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Volume 33, Issue 1
Summer 2008
Abstract

July 01 2008
Why Civil Resistance Works: The Strategic Logic of Nonviolent Conflict
Maria J. Stephan ,
Maria J. Stephan
Maria J. Stephan is Director of Educational Initiatives at the International Center on Nonviolent Conflict.
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Erica Chenoweth
Erica Chenoweth
Erica Chenoweth is Assistant Professor of Government at Wesleyan University and a Postdoctoral Fellow at the Belfer Center for Science and International Affairs in the John F. Kennedy School of Government at Harvard University.
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Author and Article Information
Maria J. Stephan
Maria J. Stephan is Director of Educational Initiatives at the International Center on Nonviolent Conflict.
Erica Chenoweth
Erica Chenoweth is Assistant Professor of Government at Wesleyan University and a Postdoctoral Fellow at the Belfer Center for Science and International Affairs in the John F. Kennedy School of Government at Harvard University.
Online Issn: 1531-4804
Print Issn: 0162-2889
© 2008 by the President and Fellows of Harvard College and the Massachusetts Institute of Technology.
2008
International Security (2008) 33 (1): 7–44.
https://doi.org/10.1162/isec.2008.33.1.7Citation
Maria J. Stephan, Erica Chenoweth; Why Civil Resistance Works: The Strategic Logic of Nonviolent Conflict. International Security 2008; 33 (1): 7–44. doi: https://doi.org/10.1162/isec.2008.33.1.7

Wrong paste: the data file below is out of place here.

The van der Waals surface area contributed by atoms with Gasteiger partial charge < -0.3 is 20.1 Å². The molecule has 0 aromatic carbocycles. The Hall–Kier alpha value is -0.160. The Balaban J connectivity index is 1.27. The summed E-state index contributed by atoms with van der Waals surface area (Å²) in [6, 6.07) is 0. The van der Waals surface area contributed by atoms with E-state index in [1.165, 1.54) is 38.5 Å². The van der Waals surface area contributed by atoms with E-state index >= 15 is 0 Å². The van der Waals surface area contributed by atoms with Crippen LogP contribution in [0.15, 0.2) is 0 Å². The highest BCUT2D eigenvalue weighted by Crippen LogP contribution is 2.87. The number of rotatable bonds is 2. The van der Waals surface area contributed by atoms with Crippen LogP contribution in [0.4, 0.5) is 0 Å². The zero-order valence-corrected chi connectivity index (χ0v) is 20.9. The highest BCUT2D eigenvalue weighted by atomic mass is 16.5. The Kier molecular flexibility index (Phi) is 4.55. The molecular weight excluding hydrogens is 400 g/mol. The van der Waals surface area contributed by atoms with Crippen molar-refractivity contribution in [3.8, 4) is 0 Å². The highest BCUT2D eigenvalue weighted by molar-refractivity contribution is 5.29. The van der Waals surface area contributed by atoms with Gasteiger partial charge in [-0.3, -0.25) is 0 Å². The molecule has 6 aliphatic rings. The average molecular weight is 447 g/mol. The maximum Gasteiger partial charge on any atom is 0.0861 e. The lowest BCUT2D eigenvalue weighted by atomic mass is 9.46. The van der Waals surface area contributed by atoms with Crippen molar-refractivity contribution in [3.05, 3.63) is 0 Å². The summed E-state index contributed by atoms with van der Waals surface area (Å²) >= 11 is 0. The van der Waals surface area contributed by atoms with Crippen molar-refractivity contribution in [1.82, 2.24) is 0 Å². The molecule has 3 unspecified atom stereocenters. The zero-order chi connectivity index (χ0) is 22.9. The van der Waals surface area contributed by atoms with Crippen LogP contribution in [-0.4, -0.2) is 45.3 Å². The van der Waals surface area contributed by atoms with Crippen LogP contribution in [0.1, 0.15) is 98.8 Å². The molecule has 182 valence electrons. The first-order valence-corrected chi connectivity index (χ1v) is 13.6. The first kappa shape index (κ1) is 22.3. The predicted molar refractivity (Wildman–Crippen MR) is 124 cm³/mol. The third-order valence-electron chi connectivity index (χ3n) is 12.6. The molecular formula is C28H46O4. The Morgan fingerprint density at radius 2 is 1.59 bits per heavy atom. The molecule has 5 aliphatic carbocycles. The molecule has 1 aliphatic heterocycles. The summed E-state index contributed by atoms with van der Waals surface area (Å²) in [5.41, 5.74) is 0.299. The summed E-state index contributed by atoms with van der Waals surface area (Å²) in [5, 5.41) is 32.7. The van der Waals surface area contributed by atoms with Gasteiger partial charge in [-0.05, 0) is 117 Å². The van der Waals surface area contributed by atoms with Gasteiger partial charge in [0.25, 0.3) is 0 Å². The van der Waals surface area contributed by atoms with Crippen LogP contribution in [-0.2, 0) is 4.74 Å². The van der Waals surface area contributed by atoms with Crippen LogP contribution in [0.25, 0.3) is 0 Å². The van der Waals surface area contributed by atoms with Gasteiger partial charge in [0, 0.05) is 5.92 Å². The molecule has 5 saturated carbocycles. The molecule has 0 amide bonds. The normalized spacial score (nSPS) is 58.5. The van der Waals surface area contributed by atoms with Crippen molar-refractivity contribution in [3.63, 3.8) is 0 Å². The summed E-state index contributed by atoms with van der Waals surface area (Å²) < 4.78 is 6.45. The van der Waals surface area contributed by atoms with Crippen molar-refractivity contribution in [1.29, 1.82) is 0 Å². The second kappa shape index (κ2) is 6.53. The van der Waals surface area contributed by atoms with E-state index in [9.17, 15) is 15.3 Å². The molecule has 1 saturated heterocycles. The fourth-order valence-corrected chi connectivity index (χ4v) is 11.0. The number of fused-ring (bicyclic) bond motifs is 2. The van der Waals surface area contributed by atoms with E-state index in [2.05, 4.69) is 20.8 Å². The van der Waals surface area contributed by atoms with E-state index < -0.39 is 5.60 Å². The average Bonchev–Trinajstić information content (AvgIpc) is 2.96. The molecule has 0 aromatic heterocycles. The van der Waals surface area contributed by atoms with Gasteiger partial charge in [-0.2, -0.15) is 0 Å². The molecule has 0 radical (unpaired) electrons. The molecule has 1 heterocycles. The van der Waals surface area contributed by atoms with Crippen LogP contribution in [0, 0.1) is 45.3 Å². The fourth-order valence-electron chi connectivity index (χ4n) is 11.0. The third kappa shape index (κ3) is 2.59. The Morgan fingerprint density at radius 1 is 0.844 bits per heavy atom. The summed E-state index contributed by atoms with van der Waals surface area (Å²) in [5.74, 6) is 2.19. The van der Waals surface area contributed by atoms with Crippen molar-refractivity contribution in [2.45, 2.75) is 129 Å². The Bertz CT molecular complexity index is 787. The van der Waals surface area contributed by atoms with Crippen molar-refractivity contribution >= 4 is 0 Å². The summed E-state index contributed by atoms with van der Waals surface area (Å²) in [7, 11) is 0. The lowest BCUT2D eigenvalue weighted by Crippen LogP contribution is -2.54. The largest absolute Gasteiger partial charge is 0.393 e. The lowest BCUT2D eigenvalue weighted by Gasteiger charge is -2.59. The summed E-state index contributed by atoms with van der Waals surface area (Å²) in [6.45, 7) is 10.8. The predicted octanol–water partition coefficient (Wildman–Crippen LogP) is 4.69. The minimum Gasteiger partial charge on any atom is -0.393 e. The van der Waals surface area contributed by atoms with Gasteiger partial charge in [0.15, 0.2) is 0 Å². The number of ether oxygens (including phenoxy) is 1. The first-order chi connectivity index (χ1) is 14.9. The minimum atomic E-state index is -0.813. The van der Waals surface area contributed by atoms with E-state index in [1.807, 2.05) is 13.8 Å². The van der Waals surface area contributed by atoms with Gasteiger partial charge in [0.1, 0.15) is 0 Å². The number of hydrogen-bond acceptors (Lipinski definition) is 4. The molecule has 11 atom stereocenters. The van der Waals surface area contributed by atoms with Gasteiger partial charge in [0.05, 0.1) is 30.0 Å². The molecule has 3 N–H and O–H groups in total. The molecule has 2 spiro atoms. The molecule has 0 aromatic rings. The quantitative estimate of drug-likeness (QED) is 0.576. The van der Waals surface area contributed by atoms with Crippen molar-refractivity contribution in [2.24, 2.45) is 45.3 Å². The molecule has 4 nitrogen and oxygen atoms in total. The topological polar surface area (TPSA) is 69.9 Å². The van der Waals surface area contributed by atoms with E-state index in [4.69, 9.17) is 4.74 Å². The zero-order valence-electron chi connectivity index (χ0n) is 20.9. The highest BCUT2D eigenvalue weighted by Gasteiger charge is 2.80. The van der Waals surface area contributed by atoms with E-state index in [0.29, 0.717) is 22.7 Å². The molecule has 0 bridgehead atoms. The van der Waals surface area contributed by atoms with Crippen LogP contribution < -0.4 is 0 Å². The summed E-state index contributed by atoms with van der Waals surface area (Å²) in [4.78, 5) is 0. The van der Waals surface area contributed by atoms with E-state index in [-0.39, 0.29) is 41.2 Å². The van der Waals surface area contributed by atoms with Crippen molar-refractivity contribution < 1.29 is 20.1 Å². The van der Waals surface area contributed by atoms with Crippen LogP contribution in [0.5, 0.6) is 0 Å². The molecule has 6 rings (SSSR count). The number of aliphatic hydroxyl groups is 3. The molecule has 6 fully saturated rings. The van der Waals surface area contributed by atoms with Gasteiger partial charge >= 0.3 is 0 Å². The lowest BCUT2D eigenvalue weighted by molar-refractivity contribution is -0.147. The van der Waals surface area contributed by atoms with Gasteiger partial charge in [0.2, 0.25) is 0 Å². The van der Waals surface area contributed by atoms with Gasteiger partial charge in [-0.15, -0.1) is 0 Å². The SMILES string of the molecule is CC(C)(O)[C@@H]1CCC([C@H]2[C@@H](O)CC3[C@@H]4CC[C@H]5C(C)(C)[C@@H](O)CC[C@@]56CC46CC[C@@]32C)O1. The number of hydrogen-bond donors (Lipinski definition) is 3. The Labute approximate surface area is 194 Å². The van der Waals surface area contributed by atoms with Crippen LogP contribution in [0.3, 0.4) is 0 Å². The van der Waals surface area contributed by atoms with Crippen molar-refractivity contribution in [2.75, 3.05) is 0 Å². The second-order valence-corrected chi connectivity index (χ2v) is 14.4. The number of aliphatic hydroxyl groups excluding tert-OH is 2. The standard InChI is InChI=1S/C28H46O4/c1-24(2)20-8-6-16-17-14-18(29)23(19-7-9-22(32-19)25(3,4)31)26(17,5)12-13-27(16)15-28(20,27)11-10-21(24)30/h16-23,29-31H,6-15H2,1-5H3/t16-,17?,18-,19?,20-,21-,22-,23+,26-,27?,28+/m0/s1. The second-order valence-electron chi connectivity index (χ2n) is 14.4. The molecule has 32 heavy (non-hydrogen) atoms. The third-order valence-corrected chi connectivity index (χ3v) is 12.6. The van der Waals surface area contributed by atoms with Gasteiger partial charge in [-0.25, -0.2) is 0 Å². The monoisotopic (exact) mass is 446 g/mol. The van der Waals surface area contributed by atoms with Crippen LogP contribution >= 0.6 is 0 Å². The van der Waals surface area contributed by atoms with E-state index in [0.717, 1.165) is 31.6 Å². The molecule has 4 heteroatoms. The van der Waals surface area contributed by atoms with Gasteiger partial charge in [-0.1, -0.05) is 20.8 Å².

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Abstract
The historical record indicates that nonviolent campaigns have been more successful than armed campaigns in achieving ultimate goals in political struggles, even when used against similar opponents and in the face of repression. Nonviolent campaigns are more likely to win legitimacy, attract widespread domestic and international support, neutralize the opponent's security forces, and compel loyalty shifts among erstwhile opponent supporters than are armed campaigns, which enjoin the active support of a relatively small number of people, offer the opponent a justification for violent counterattacks, and are less likely to prompt loyalty shifts and defections. An original, aggregate data set of all known major nonviolent and violent resistance campaigns from 1900 to 2006 is used to test these claims. These dynamics are further explored in case studies of resistance campaigns in Southeast Asia that have featured periods of both violent and nonviolent resistance.
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© 2008 by the President and Fellows of Harvard College and the Massachusetts Institute of Technology.
2008
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